Congestion plagues tornado cleanup
Wessington Springs remained off-limits to outsiders Friday because of concerns that congestion would slow the cleanup from a Wednesday tornado.
Cleanup crews were struggling to maneuver through town smoothly because of narrow streets filled with parked vehicles and debris.
Mayor Melissa Mebius said that's among the chief reasons the community has so far not allowed outside volunteers to help. Family members of tornado victims have been asked to carpool into town when possible.
"We're still in the personal property recovery stage," she said.
Officials said volunteers could be allowed in the city soon, possibly as early as Saturday.
An estimated 43 homes were damaged by the tornado, including as many as 30 that have been deemed uninhabitable. At least 12 businesses were damaged and three were destroyed, and officials said the damage counts could rise as structural engineers continue assessments. No life-threatening injuries were suffered, thanks in part to early tornado warnings.
Mebius said affected residents should make a list of things they need, so the lists can be given to the emergency operations center and the needs met.
Residents are being directed to pile debris on the curb for the South Dakota National Guard and other entities to haul away. They've also been directed to clean the debris outside their homes before doing inside cleanup, because the National Guard cannot assist with inside cleanup due to liability issues.
Another focus is restoring power. The portion of the city west of Dakota Avenue and a two block stretch of Main Street now have electricity. Residents were being instructed to use as little power as possible and to avoid using air conditioning. Power poles were being installed where possible in the damaged areas, but there's not a timeline for power returning to those areas. An emphasis is also being placed on getting landline phone service restored.
Medical operations are now functioning at nearly full strength. The town's clinic opened at noon Friday and was able to assist with minor injuries and handle prescription refills. Avera Weskota Memorial Hospital Administrator Gaea Blue said the hospital was operating with full staff Friday, despite operating only on generator power. The tornado's path was about a half block east of the hospital.
How to help
Tony Burke, the community chapter executive for the Eastern South Dakota region of the American Red Cross, said monetary donations are best. Those donations can be made at redcross.org or at one of the regional locations of American Bank and Trust.
The Red Cross has set up operations in the county 4-H building near the Springs Golf Course, and more than 2,600 bottles of water and 925 meals and snacks were distributed before the storm was 24 hours old. The building has provided air-conditioned shelter and has comfort kits on hand that include personal hygiene and toiletry products.
Wessington Springs resident Norma Powell was among 15 to 20 American Red Cross volunteers at the 4-H building Friday morning. She said it's been rewarding to help those who need it.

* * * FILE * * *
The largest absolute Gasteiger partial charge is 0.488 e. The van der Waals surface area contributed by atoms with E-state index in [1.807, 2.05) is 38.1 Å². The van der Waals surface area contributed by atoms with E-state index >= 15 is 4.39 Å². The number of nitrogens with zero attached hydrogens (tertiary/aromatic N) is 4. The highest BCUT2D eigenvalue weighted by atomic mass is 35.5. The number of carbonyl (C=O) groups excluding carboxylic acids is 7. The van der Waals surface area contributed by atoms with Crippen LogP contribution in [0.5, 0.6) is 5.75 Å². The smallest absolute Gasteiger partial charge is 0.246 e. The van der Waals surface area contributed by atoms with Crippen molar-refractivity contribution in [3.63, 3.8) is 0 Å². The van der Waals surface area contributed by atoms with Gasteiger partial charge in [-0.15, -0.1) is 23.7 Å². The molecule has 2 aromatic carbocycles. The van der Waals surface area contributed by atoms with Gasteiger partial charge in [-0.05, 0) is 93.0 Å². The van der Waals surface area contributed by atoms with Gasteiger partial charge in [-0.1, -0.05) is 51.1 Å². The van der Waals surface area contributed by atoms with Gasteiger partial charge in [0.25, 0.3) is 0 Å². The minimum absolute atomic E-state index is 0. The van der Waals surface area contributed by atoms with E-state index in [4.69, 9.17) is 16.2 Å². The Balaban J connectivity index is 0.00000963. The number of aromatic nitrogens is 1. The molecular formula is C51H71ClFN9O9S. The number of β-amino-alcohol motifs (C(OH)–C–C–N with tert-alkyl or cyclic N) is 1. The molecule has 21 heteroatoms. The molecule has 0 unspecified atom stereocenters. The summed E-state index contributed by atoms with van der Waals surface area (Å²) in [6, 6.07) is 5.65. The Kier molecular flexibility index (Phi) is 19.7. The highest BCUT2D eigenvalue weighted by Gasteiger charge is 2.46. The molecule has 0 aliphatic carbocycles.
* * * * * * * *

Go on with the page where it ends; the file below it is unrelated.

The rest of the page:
"I guess I'm retired and I'm free," she said. "I'm glad to help."
As many as 10 more Red Cross volunteers were called in Friday to help, according to Burke.
Maggie Doering's house blew down the Main Street and into a neighboring home about 75 yards away. She said semi after semi has hauled debris away from the scene in the last two days, thanks to the National Guard. Many of her valuables have been recovered, she said, including her purse and billfold.
"We're hanging in there," Doering said.
Thune, Noem visit
U.S. Sen. John Thune, R-S.D., and U.S. Rep. Kristi Noem, R-S.D., visited the impacted parts of the community Friday. Thune addressed the town's residents during a morning meeting and said he has confidence the community can rebuild.
"I think more than anything, the community needs hope," he said. "There's just this sense of shock that is tough."
Thune said the damage was startling to see. He arrived at 8:30 a.m. and met with residents impacted by the EF-2 tornado that whipped through Wednesday night for two miles at maximum wind speeds of 127 mph.
"You see it up close and it's absolutely stunning to see the damage," he said. "So much of our lives are in our homes, and for people here, it's been turned upside down."
He had little doubt the community of around 900 people will bounce back and said it will be "bigger and better than ever."
"These guys are going to feel a ton of support. That's one of the great things about our state," Thune said.
Thune said he will work to make federal assistance available through the Federal Emergency Management Agency. The first step is Gov. Dennis Daugaard declaring the city a federal disaster area. Daugaard said Thursday he intends to combine the tornado damage with the flooding in southeast South Dakota to get greater relief resources and reconstruction.
Later in the day, Noem visited the town and met with South Dakota National Guard personnel at the Wessington Springs Fire Hall, which is doubling as the emergency operations center.
Leaders directed those working to drink plenty of water and take breaks. Temperatures neared 90 degrees Friday and are expected to be the same today.
"When we started out, this was a sprint," said Jerauld County State's Attorney Dedrich Koch, who is a spokesman for the response effort. "This is now a marathon. You have to keep your energy up."